One person who was listening to Icahn was the Republican Presidential nominee, Donald Trump. Icahn and Trump have known each other for decades, and Icahn supported his friend’s aspirations for the White House at a time when they still looked quixotic. Trump has long boasted about his association with more successful businesspeople, dropping references to potentates the way kids decorate their school binders with the names of their favorite pop stars. But, in reality, many New York financiers considered him a buffoon. In 2015, Lloyd Blankfein, the C.E.O. of Goldman Sachs, greeted the suggestion that Trump might run for President by remarking that the notion of the former star of “The Apprentice” having his “finger on the button blows my mind.” In this context, an endorsement from Icahn was a precious credential. On the campaign trail, Trump bragged about his “very dear friend Carl Icahn,” the name functioning as a byword for boundless prosperity.
If Icahn was willing to be enlisted in this fashion, he was also prepared to drop Trump’s name when it served his interest. Appearing on Bloomberg TV on August 16, 2016, he vowed that Trump would put an end to “these crazy regulations” on his first day in office. In fact, Icahn continued, he had spoken with Trump about the E.P.A. rule obliging his refiner to purchase renewable-fuel credits. If elected, Trump “will stop that,” Icahn promised. “That’s a hundred per cent.”
Several weeks after Trump’s victory, Icahn tweeted, “I’ve agreed to serve as a special advisor to the president on issues relating to regulatory reform.” In a press release, Trump said, “Carl was with me from the beginning and with his being one of the world’s great businessmen, that was something I truly appreciated. He is not only a brilliant negotiator, but also someone who is innately able to predict the future, especially having to do with finances and economies.” He added that Icahn would help him address regulations that were “strangling” American business.
Icahn’s role was novel. He would be an adviser with a formal title, but he would not receive a salary, and he would not be required to divest himself of any of his holdings, or to make any disclosures about potential conflicts of interest. “Carl Icahn will be advising the President in his individual capacity,” Trump’s transition team asserted.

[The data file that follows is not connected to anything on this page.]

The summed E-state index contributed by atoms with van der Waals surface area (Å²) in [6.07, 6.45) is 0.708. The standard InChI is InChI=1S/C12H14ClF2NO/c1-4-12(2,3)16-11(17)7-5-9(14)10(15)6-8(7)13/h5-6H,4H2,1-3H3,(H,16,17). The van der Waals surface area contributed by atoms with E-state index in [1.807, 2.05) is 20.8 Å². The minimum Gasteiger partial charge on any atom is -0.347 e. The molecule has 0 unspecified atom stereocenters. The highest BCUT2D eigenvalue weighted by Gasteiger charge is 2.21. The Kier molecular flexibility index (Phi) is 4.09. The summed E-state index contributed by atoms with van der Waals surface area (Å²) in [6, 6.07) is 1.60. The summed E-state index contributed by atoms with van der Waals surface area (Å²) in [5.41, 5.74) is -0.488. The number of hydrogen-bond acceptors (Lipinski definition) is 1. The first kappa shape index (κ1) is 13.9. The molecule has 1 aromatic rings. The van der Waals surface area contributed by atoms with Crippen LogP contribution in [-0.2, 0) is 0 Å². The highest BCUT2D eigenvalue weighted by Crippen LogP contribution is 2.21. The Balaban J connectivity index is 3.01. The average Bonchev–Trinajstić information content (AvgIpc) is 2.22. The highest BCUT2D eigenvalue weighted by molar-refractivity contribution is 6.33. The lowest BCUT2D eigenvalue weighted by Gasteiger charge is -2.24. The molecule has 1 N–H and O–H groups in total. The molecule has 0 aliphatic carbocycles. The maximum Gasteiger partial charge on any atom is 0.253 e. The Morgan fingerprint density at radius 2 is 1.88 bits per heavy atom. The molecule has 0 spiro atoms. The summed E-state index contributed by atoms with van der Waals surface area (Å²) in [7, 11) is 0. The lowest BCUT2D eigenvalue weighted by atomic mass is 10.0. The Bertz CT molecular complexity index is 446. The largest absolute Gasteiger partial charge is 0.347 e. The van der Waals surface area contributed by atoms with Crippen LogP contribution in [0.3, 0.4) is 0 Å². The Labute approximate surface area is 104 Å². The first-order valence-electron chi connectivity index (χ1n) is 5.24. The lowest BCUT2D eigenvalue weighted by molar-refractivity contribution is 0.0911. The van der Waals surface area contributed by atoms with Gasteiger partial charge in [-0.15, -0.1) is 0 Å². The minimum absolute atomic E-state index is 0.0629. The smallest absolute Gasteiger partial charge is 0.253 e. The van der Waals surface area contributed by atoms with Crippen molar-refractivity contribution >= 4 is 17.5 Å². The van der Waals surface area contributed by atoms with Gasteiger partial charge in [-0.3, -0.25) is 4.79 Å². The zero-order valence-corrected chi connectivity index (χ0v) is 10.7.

In the months after the election, the stock price of CVR, Icahn’s refiner, nearly doubled—a surge that is difficult to explain without acknowledging the appointment of the company’s lead shareholder to a White House position. The rally meant a personal benefit for Icahn, at least on paper, of half a billion dollars. There was an expectation in the market—an expectation created, in part, by Icahn’s own remarks—that, with Trump in the White House and Icahn playing consigliere, the rules were about to change, and not just at the E.P.A. Icahn’s empire ranges across many economic sectors, from energy to pharmaceuticals to auto supplies to mining, and all of them are governed by the types of regulations about which he would now potentially be advising Trump.
Janet McCabe, who left the E.P.A. in January, and now works at the Environmental Law and Policy Center, told me, “I’m not naïve. People in business try to influence the government. But the job of the government is to serve the American people, not the specific business interests of the President’s friends. To think that you have somebody with that kind of agenda bending the President’s ear is troubling.”
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